Lasers are useful across a vast range of disciplines, from the optical characterization of materials for solar panels or LEDs, all the way up to inertial confinement fusion experiments. For decades, laser physicists and materials scientists have been grappling with how to improve their systems. Lasers have to balance a great many different requirements. They need to be powerful, ultimately focusable, stable, efficient and ideally tuneable to precise frequencies. In addition to this, for arrays of lasers, the array still needs to function even if parts or sub-elements of it fail.
The answer to this problem came from developments in fundamental theoretical physics. Recently, an area of great interest for condensed-matter theorists has been the study of topological insulators. The Nobel Prize was awarded two years ago to David J Thouless of the University of Washington, Duncan M Haldane of Princeton and J Michael Kosterlitz of Brown University for their research into how topology influences these exotic forms of matter.
New research hopes to establish topological lasers as the next big field of inquiry. The experimental aspects of the research were led by Professors Mercedeh Khajavikhan and Demetrios Christodoulides of the College of Optics and Photonics (CREOL) and their graduate students Steffen Wittek, Midya Parto and Jinhan Ren. A team from Technion in Israel that includes Moti Segev, Miguel Bandres, and Gal Harari initiated some of the theoretical aspects of the research; they have collaborated ever since.
These topological insulators carry ‘supercurrents’ on the surface, while the interior of the substance is an insulator. This surface current continues unidirectionally without being scattered by defects on the surface of the material. Understanding new processes of electron transport and their properties – characterizing them with both theoretical models and experiments – is key to a broad number of technological applications. Superconductivity is a classic example of exotic electron transport phenomena, with all of its theoretical and practical applications.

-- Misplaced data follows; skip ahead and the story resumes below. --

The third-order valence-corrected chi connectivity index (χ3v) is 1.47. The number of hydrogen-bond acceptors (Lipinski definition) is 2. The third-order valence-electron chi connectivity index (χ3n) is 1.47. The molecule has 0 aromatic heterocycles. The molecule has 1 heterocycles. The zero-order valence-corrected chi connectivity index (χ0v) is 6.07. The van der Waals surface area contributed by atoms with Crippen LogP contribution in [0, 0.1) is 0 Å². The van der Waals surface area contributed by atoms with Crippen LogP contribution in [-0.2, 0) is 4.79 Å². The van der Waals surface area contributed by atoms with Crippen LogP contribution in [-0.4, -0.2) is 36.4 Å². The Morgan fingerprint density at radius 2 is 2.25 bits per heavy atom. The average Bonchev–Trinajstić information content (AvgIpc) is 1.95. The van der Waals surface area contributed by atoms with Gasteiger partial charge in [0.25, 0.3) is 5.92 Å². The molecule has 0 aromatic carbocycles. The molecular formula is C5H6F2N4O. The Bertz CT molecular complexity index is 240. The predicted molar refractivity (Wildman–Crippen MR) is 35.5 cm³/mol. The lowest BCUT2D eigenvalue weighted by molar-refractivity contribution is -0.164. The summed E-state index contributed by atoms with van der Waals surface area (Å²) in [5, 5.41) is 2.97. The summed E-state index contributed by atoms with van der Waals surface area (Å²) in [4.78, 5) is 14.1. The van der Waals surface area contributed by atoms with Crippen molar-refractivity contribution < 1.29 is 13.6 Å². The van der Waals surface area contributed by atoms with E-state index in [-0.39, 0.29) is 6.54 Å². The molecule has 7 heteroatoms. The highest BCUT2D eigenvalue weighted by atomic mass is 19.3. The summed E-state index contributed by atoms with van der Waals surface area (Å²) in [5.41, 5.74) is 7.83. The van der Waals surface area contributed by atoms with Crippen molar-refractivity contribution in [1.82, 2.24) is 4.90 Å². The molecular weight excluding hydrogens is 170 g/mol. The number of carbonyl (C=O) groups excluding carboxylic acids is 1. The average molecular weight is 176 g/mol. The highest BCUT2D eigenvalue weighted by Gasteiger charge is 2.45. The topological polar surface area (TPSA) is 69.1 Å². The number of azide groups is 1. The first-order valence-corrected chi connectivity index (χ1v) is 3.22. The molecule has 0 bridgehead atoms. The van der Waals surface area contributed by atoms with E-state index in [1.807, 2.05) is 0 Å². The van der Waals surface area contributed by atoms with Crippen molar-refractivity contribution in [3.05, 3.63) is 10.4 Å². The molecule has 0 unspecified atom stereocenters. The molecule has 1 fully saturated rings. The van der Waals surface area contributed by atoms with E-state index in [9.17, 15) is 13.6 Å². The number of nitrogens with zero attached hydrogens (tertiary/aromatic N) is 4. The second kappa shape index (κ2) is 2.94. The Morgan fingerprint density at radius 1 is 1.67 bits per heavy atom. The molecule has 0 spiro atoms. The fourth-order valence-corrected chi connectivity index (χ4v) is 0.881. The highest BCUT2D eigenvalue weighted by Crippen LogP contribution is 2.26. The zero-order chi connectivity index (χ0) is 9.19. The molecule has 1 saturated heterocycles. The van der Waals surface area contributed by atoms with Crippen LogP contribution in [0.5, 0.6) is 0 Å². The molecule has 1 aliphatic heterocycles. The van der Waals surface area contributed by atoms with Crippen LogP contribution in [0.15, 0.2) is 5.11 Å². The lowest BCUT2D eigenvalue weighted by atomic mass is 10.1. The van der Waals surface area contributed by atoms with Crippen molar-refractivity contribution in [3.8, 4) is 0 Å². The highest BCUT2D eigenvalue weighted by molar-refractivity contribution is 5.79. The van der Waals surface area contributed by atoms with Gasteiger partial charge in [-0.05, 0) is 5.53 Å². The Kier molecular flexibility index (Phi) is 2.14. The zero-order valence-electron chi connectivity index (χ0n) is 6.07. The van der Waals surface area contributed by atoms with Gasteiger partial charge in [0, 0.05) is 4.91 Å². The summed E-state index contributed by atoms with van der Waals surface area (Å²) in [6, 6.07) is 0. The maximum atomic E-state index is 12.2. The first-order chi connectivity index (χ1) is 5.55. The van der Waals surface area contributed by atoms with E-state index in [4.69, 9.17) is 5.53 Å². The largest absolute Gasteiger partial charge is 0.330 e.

Topological lasers is a relatively new area of research. Previously, studies of topological condensed matter have focused on electron transport: electrons have charge and can be influenced by magnetic fields. Photons are chargeless and spin-zero; it’s much harder to influence them using configurations of matter that are used in electron transport. Similarly, the semiconductors that are typically used in laser research can’t be easily manipulated by magnetic fields as in the electron transport case.
To solve these problems, we came up with clever designs to trick photons to feel as if they are experiencing a magnetic field and having a spin
Khajavikhan, Lead Experimentalist
An array of microring resonators were arranged to mimic the inhomogenous effects of a magnetic field; by pumping only the rings on the periphery of the array, they excited the laser to emit in the topological edge mode. The result was a coherent, high-power, single-mode beam – hence highly mono-energetic. The researchers hope that the use of a topological laser will reduce inefficiencies due to surface defects and hence prove more stable.
This work was published in two papers in Science; one that establishes the theoretical basis for the material, and the other that describes the experimental design. It represents both the first theoretical forays into the field of topological lasers, and the first experimental confirmation that such a system can be built and exhibit potentially useful properties, such as increased efficiency, beam quality, and resilience. Similar to the case of electron transport, where the topological properties produce a kind of “protected transport” that is resilient to defects and disorder, these topological lasers have the potential to do the same for photons. For the first time, these properties can be used to produce a unidirectional laser in a single mode without magnetic fields.
It’s exciting to be involved in the new field of topological quantum condensed matter, where whole new areas of application such as this remain to be discovered. "There is a great pleasure to see how a line of fundamental research can address such tangible and practical problems," according to Christodoulides